Korean corporate pension assets more than doubled in 2010 to about $26 billion, with inflows of $13.5 billion during the year. This increase was the highest level in the past five years, according to Towers Watson.

Jayne Bok, director of investment consulting at Towers Watson in Seoul, says 2010 can be considered the key year for plan adoption, as existing tax benefits on legacy severance pay schemes were phased out.

“This encouraged companies to set up funded schemes with service providers,” she says, “and if this trend continues, we expect corporate pension assets to grow to between $36-45 billion by the end of this year.” 

A report by the regulator, the Financial Supervisory Service (FSS), reveals that in December 2010 alone there was an increase of about $6.1 billion, mainly by big local companies such as Hyundai Motor Group, LG Chemicals and GS Caltex. The FSS also predicts that the market size will reach up to $45 billion by the end of 2011.

Towers Watson calculates that around 24,000 local companies adopted funded corporate pension plans last year as a result of the Employee Retirement Benefit Security Act. This brings the total number of companies which have made the change to around 94,000, although this represents only 6.6% of total registered companies.

This implies many more companies will adopt a corporate pension scheme soon, given the lack of tax incentives around the legacy scheme, but the uncertainty also explains Towers Watson’s large range of estimation.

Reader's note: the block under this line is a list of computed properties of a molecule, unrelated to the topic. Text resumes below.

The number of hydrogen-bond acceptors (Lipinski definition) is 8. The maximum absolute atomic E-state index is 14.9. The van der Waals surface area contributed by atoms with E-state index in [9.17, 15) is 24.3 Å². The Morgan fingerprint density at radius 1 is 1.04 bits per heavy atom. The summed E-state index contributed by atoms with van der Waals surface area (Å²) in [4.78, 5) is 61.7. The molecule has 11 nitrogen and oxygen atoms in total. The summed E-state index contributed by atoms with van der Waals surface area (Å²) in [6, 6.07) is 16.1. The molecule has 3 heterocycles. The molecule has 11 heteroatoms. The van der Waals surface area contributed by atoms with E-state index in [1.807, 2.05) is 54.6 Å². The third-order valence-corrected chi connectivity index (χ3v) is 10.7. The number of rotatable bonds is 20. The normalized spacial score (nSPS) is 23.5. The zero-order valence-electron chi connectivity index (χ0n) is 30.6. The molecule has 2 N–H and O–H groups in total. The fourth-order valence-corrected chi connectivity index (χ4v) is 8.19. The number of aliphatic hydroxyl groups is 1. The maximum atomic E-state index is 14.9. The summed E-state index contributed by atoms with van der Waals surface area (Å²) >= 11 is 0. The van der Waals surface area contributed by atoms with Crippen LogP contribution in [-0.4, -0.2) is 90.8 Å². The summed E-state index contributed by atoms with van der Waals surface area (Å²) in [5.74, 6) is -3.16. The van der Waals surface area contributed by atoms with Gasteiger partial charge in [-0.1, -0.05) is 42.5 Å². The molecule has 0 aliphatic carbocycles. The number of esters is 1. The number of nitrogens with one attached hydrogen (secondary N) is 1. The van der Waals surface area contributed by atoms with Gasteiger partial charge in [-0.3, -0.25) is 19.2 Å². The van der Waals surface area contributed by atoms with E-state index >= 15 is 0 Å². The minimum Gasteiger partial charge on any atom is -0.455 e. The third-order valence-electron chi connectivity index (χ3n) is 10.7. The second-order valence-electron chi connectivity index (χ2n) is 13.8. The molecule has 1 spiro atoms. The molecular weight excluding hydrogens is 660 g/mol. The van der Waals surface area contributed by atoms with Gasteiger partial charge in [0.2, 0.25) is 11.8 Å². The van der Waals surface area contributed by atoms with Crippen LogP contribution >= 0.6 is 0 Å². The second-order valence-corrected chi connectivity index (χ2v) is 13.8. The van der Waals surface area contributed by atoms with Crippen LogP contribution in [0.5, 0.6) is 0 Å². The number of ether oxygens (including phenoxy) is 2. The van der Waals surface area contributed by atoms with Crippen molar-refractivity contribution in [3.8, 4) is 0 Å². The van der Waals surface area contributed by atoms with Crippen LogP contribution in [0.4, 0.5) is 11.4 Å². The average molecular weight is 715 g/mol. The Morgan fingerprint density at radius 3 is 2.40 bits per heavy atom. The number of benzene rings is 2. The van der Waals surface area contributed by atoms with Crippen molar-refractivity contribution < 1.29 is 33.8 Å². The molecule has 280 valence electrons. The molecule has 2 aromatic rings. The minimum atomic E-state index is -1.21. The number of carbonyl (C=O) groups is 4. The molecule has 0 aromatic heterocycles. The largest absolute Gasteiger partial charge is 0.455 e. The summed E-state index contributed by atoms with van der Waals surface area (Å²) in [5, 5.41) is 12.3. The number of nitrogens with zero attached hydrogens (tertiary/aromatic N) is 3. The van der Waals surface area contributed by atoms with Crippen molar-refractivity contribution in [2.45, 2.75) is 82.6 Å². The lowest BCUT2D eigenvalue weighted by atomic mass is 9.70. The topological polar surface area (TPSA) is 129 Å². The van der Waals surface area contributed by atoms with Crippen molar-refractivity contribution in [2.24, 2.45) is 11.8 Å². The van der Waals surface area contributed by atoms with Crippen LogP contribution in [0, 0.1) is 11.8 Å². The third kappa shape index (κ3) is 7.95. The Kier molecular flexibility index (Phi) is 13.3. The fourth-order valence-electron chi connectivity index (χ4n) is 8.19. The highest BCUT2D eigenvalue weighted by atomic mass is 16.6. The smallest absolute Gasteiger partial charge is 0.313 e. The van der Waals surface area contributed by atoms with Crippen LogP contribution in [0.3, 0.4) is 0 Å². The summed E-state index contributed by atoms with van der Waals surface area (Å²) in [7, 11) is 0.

Around 70% of existing Korean pension assets are structured as defined benefit. Bok attributes this phenomenon to the fact that larger companies, where labour unions are strongest, tend to be DB adopters.

The top four service providers in Korea are Samsung Life (largest market share leader), followed by Kookmin Bank, Shinhan Bank and Woori Bank.

The FSS study confirms that banks hold the largest pension market share (49.6%), followed by life insurance (26.1%), securities (16.2%), and non-life insurance (8.1%).

The largest service providers in each of these industry groups are Samsung Life (15.6%), Kookmin Bank (9.7%), HMC Securities (4.3%), and Samsung Fire & Marine (3.7%).

The FSS says that the market share of the life insurance industry decreased, while the securities industry has gained the most, mainly due to HMC Securities’ business with Hyundai Motor Group.

Bok expects that local pension admin fees will become an increasingly important factor for sponsors to consider when selecting a service provider.